USB Overdrive is a shareware program that works as a universal usb driver for peripheral devices like keyboards, printers, mice, speakers, joysticks, and other usb input devices, specifically for the Apple operating system, Mac OS X. USB Overdrive can also configure those controls in various ways, such as mapping them to keyboard presses, calibration, and a number of other functions.
For more than 10 years, the USB Overdrive program has allowed Mac users to control and customize their usb peripherals, in particular usb mice, keyboards, and gaming devices. Not to mention, Bluetooth versions of these usb peripheral devices as well. USB Overdrive gives Mac users more advanced options than the software included with such peripherals, and it often allows Mac users to take advantage of some hardware tools that have no official Mac support.
The latest edition of this software, titled simply “USB Overdrive 3”, works as a 32 or 64 bit system preferences pane and works with Mac OS X Tiger, Leopard, and Snow Leopard versions. With this software, you can do a lot of cool things like configure mouse button functionality for specific applications. One example would be if you customized the right button to act as a double-click in the Finder but as a Save button in BBEdit. Another example could be turning a wired or wireless Mighty Mouse into a left-handed device or use the special media keys on many third-party keyboards without installing that device’s software.
During my product experiment, I removed a regular stock Logitech mouse and keyboard software and then installed USB Overdrive on my iMac. Then I programmed it for use with my Logitech diNovo keyboard and the Logitech MX1100 computer mouse (both of which are initially compatible with a Mac).
I was able to set the MX1100 left button as a single-click, the right button as a double-click, and then set one of the thumb buttons as a control-click for the various Mac contextual menus. Clicking on the scroll wheel for the mouse activated the Dashboard by default, and everything else worked as I expected. The scroll wheel functioned properly in all four directions, and the software offers individual controls for scrolling speed and differing acceleration rates in each direction. You can also set clicks to:
- enter key combinations
- activate system controls
- launch applications
- open files or folders
- execute AppleScripts
There were a couple of minor issues when I tried setting up the Logitech diNovo keyboard. This particular model keyboard (like many others) has special keys for functions such as display brightness, Expose, Dashboard, iTunes playback, volume, and application launching. With Logitech’s drivers installed, those keys functioned properly. But with USB Overdrive installed, some of these keys worked and others just didn’t.
The developer for USB Overdrive explained that the program generally takes over sections of keyboards (interfaces) that it can see, rather than individual keys, and that many vendors use non-standard or hidden code for their various buttons. He has chosen not to try and support individual devices that do not specifically conform to regular human interface device (HID) guidelines. That being said, USB Overdrive does include some good workarounds for some specific devices.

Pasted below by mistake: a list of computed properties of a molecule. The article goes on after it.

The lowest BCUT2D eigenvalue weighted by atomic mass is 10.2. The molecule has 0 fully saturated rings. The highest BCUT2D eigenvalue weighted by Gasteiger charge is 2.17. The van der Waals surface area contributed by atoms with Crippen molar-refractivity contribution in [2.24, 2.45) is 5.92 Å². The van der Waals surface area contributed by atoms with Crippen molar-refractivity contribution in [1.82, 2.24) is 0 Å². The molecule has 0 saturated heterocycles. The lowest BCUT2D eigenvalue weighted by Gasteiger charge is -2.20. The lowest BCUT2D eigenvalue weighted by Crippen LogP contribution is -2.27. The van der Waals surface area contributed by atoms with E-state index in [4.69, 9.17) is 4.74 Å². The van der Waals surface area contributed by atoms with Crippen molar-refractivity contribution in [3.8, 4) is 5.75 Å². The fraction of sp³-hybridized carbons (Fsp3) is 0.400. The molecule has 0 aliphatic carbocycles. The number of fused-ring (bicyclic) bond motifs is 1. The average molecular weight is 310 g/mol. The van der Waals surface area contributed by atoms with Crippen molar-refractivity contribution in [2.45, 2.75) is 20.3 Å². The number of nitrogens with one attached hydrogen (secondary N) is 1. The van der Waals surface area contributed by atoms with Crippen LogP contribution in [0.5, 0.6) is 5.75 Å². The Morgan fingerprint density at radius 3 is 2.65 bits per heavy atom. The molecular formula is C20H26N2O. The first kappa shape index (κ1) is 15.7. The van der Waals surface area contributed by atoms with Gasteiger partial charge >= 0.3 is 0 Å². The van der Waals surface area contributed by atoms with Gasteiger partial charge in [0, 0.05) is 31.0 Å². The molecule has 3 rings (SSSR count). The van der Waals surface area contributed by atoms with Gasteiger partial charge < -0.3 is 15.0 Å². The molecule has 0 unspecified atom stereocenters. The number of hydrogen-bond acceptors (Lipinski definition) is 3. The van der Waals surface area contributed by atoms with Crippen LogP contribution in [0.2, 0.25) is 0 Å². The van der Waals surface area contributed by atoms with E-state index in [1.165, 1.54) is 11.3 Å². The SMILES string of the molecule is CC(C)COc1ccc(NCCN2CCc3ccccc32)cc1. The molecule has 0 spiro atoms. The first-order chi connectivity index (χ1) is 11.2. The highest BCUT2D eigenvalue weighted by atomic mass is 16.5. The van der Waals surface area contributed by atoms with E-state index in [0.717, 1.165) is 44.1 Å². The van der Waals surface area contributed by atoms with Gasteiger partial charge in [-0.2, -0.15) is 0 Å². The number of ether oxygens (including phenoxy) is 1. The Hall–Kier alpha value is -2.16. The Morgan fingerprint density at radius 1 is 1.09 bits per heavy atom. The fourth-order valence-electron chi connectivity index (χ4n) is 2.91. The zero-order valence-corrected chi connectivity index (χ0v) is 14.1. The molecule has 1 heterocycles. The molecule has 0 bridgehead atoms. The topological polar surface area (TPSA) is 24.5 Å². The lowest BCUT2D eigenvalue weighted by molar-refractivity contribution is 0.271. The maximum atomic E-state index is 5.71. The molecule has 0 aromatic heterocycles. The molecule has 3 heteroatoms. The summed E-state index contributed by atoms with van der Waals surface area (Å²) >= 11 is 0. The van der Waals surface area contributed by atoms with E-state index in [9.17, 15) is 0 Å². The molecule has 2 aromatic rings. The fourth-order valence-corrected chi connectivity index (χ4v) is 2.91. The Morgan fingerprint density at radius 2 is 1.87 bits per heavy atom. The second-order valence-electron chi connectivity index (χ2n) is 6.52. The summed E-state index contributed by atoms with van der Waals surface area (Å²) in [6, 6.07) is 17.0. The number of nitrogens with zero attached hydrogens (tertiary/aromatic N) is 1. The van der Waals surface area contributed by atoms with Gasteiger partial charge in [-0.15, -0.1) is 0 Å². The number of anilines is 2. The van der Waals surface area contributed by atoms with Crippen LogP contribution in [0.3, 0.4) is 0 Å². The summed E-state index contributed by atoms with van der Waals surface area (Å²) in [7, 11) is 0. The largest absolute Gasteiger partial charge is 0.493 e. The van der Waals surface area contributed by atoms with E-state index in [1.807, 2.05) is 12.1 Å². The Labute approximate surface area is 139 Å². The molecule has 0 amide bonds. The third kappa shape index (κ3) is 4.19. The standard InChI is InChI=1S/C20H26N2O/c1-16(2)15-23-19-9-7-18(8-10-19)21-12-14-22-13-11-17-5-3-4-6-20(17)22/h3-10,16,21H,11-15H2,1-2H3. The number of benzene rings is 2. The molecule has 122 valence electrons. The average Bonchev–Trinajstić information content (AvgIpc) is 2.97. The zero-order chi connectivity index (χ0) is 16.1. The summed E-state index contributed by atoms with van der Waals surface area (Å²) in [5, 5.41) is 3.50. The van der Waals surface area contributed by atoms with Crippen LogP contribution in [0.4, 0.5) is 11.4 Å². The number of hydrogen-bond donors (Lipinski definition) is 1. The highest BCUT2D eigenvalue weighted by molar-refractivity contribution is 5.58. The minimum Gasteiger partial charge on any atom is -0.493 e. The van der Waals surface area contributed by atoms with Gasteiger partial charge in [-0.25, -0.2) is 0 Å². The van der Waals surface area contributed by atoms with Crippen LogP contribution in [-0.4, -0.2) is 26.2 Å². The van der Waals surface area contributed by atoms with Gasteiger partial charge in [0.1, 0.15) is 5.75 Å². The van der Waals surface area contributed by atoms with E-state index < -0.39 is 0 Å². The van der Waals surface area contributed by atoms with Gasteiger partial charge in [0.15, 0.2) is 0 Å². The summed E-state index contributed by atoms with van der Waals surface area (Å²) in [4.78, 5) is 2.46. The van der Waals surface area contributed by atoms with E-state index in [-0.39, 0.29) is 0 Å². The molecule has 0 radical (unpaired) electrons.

How do you know if a key is supported? When the USB Overdrive preference pane is open, clicking on a button will add it to the list of buttons that you can control. If you go ahead and click on a button and nothing really happens, then USB Overdrive cannot handle it. In the case of my keyboard, the keyboard’s special commands overlay the F1 to F19 keys, so I could still activate the keyboard’s built-in brightness controls, for example, by pressing the fn key along with F1 or F2 (as defined in Mac OS X’s Keyboard preference pane).
USB Overdrive’s interface can also be a little tricky to figure out. Here are the four options under the Settings tab:
- Any Mouse, Any Application
- Any Gaming, Any Application
- Any Keyboard, Any Application
- Any Other, Any Application
These controls are considered universal. To create any device or application specific controls, you need to choose the New Duplicate Settings command to copy those settings to a new set and then assign that set to a particular device or application. As soon as this is set up, you have complete control over your devices. What’s really peculiar is that the keyboard configurations don’t show up under the Keyboard option, but rather under Mouse and Other.
If you’re already using an older version of USB Overdrive users (version 10.4.8), then keep in mind that the version 3 cannot read preferences from older versions. So if you have lots of device or application specific settings, you’ll need to recreate them in the new version. But USB Overdrive 3 can now import and export its settings, so at least you’ll be able to move them from one Mac to another.
Despite its minor issues and some limitations, USB Overdrive offers Mac users a great button control that can reduce clicks and speed up productivity. And in my time using it, I’ve found it to be much more stable than any version of Logitech’s own software, which has caused problems for me for years.